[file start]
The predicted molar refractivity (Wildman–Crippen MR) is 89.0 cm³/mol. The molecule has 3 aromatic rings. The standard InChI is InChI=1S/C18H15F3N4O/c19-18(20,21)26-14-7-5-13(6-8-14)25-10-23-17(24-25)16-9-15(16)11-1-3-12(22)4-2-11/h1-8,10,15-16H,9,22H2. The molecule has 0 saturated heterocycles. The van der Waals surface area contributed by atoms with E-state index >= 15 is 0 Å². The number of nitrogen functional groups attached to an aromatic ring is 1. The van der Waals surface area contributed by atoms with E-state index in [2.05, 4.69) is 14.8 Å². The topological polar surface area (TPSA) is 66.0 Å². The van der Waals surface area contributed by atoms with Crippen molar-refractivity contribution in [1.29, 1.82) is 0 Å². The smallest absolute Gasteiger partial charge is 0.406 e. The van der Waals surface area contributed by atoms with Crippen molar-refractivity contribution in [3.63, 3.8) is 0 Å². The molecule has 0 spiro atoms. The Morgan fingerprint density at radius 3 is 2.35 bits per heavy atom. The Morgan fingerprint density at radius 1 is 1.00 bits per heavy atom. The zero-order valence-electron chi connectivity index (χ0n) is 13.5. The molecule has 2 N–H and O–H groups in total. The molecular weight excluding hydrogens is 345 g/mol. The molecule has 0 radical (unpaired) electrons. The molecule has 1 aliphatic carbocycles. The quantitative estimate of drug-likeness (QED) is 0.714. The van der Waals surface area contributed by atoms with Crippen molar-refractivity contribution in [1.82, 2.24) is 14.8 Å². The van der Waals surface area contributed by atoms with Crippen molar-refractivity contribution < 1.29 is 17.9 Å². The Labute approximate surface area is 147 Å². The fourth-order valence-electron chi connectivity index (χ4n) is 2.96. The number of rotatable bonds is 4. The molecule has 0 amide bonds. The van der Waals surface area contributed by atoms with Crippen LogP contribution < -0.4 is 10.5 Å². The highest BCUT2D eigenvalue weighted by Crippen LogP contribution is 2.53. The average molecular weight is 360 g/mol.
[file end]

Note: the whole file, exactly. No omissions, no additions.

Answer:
The predicted molar refractivity (Wildman–Crippen MR) is 89.0 cm³/mol. The molecule has 3 aromatic rings. The standard InChI is InChI=1S/C18H15F3N4O/c19-18(20,21)26-14-7-5-13(6-8-14)25-10-23-17(24-25)16-9-15(16)11-1-3-12(22)4-2-11/h1-8,10,15-16H,9,22H2. The molecule has 0 saturated heterocycles. The van der Waals surface area contributed by atoms with E-state index >= 15 is 0 Å². The number of nitrogen functional groups attached to an aromatic ring is 1. The van der Waals surface area contributed by atoms with E-state index in [2.05, 4.69) is 14.8 Å². The topological polar surface area (TPSA) is 66.0 Å². The van der Waals surface area contributed by atoms with Crippen molar-refractivity contribution in [1.29, 1.82) is 0 Å². The smallest absolute Gasteiger partial charge is 0.406 e. The van der Waals surface area contributed by atoms with Crippen molar-refractivity contribution in [3.63, 3.8) is 0 Å². The molecule has 0 spiro atoms. The Morgan fingerprint density at radius 3 is 2.35 bits per heavy atom. The Morgan fingerprint density at radius 1 is 1.00 bits per heavy atom. The zero-order valence-electron chi connectivity index (χ0n) is 13.5. The molecule has 2 N–H and O–H groups in total. The molecular weight excluding hydrogens is 345 g/mol. The molecule has 0 radical (unpaired) electrons. The molecule has 1 aliphatic carbocycles. The quantitative estimate of drug-likeness (QED) is 0.714. The van der Waals surface area contributed by atoms with Crippen molar-refractivity contribution in [1.82, 2.24) is 14.8 Å². The van der Waals surface area contributed by atoms with Crippen molar-refractivity contribution < 1.29 is 17.9 Å². The Labute approximate surface area is 147 Å². The fourth-order valence-electron chi connectivity index (χ4n) is 2.96. The number of rotatable bonds is 4. The molecule has 0 amide bonds. The van der Waals surface area contributed by atoms with Crippen LogP contribution < -0.4 is 10.5 Å². The highest BCUT2D eigenvalue weighted by Crippen LogP contribution is 2.53. The average molecular weight is 360 g/mol.